For a visible photon of wavelength 546.1 nm (the green Hg line), which has energy of 2.270 eV and a frequency of 549.0 THz, that emission might take 1.822x10-15 sec, or 1.822 fs (femtoseconds). We may also assume that absorption occurs in a similar amount of time.

This photon-observer needs to have quick reactions indeed to observe anything at all during such brief periods of time! Will it, then, have more leisure for observation during propagation? No! According to the special theory of relativity, no matter the physical length of its journey, the time experienced by the photon will be zero; it will be unable to observe its own propagation.

From the photon's point of view, whether the photon was emitted by an electron transition at one end of the lab, and absorbed by inducing a similar transition at the other end, or the photon was emitted billions of years ago in a galaxy far, far away and today happens to arrive and produce an electron transition in the CCD attached to yon telescope, its experience is the same: less than 2 fs of emission immediately followed by less than 2 fs of absorption, after which it exists no longer. To us, one photon "was there" for a few nanoseconds and the other, for billions of years. The "experience" of the two photons, however, was identical: be emitted/be absorbed.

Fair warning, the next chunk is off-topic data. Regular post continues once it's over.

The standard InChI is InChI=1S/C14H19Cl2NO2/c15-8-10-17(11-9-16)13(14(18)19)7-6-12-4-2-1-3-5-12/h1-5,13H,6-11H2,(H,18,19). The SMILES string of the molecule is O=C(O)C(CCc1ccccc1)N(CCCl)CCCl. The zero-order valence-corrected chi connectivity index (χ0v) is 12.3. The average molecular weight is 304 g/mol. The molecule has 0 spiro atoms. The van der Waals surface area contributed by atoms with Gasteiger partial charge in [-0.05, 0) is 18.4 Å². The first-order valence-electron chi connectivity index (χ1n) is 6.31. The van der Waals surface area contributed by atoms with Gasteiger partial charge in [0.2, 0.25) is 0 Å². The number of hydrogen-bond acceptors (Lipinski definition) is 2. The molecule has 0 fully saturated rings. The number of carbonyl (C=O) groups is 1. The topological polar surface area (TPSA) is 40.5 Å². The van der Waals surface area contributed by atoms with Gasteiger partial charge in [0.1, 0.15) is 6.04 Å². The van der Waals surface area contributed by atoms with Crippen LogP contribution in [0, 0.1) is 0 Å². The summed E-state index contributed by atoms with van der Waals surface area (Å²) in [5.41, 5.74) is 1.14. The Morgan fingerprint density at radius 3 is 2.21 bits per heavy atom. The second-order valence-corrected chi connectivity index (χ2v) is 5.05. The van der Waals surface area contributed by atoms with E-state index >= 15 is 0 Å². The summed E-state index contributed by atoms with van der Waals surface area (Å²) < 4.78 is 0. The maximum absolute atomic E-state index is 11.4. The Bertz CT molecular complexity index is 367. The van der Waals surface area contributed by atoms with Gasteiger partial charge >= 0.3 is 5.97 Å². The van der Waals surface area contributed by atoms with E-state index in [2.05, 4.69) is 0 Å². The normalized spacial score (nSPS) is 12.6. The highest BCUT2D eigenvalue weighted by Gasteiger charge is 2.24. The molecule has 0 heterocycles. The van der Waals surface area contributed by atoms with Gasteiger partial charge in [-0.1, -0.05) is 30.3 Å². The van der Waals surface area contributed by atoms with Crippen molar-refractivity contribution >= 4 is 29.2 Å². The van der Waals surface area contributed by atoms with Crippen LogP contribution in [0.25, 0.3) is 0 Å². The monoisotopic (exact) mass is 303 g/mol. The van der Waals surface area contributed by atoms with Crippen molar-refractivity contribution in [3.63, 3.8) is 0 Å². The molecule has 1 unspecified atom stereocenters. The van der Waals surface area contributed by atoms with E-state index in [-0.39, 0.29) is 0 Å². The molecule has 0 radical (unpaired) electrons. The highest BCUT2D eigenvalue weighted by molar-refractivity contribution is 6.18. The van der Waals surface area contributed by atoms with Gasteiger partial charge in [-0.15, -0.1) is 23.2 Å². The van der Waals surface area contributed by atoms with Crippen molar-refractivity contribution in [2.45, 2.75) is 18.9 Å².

That is it! A photon of green light can at most experience 3-4 fs of emission and absorption. The rest of the universe is irrelevant to it. For a photon to have a longer "career", from its point of view, it would have to have a longer wavelength, a lot longer! For example, the power grid leaks a lot of 60 Hz (ultra-low-frequency) radio waves, photons with a wavelength of about 50,000 km and photon energies of 4.1x10-15 eV. Such a photon might "experience" a time period of around 1/30 of a second. Pity the poor X-rays and gamma rays, with energies of thousands to millions, and even billions of eV! Their wavelengths are very short (from about a nanometer to a femtometer or less) and their frequencies are very high (from thousands to billions of THz). A one-billion-eV gamma ray photon is likely emitted in about 4 fs, and would most likely "experience" a total of less than 10-23 seconds of existence.